Distinguishing between positions and interests is a valuable skill at the negotiation table. If you seek to create value in the relationship, you must be able identify the approach your opponent is using in the negotiation. Choosing to focus on positions or interests will have a direct influence on the outcome. Before entering into any negotiation situation you must ask yourself why you want what you want and choose the best approach to get you there.
A position is the stance you take on a specific subject. Positional Bargaining focuses on “the what” in a negotiation. Those using this approach are seeking to get what they want, without disclosing their motive, and often disregarding the needs of the other side in order to reap the biggest gain. Positional Bargaining is distributive, does not create value, and often even leaves value on the table.
Interest Based Bargaining
An interest is both an objective and/or a need. Interest Based Bargaining focuses on “the why” in a negotiation. This method opens the door for an integrative approach to negotiation, where both sides and work together to find the best solution for all parties involved. In the process, they may create value through their collaborative efforts.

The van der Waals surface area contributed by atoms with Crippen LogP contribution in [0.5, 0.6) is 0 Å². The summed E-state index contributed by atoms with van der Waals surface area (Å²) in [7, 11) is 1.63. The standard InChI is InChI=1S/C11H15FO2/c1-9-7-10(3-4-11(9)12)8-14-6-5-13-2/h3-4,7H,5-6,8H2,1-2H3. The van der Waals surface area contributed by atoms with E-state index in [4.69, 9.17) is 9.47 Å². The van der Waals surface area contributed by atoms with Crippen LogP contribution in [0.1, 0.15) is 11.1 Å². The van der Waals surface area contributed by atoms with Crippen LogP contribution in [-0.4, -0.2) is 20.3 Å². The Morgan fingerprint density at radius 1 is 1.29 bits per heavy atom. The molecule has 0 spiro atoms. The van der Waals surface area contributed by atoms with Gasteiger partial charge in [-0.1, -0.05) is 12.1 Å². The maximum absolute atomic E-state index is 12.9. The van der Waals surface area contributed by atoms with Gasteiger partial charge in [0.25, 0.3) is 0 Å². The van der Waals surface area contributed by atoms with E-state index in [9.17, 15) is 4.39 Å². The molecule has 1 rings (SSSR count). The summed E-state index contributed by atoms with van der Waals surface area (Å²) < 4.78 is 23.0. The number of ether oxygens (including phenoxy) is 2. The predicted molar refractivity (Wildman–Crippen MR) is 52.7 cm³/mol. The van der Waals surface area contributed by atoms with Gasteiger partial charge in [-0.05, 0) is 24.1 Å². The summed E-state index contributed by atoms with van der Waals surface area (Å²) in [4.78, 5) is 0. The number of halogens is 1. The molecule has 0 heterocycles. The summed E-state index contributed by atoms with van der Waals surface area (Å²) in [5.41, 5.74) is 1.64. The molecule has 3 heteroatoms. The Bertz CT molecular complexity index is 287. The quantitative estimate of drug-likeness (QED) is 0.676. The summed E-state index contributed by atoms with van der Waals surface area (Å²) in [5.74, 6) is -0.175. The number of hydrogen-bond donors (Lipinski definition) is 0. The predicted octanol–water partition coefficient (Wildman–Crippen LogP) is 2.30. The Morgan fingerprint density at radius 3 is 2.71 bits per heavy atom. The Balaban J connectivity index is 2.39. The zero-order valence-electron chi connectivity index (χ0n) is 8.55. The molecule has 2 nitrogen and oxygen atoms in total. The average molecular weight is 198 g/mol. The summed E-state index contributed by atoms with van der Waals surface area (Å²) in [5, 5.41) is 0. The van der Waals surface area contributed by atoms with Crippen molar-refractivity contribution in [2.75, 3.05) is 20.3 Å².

The Classic Orange Conundrum
There is one orange left in the kitchen. Two chefs want the same orange. They both take the position that it is critical for each of them to have the orange. They quickly jump to the resolution of cutting the orange equally down the middle, so each chef gets half, but not as much as either was hoping to receive.
BUT…if they took the time to explore the interest that each chef had in the orange, they would have discovered that one needed the juice to make orange sauce and the other only needed the rind to make orange cake!
As a skilled negotiatior, it is your job to steer the other side to take an approach that will fufill both of your interests. The best way to make this happen, in most situations, is the Interest Based Bargaining approach. Once you establish a relationship of trust, you will be able to better explore the interests of the other side while at the same time disclosing your desires.
Source: Jennifer Smith
Related: Negotiation Skills Training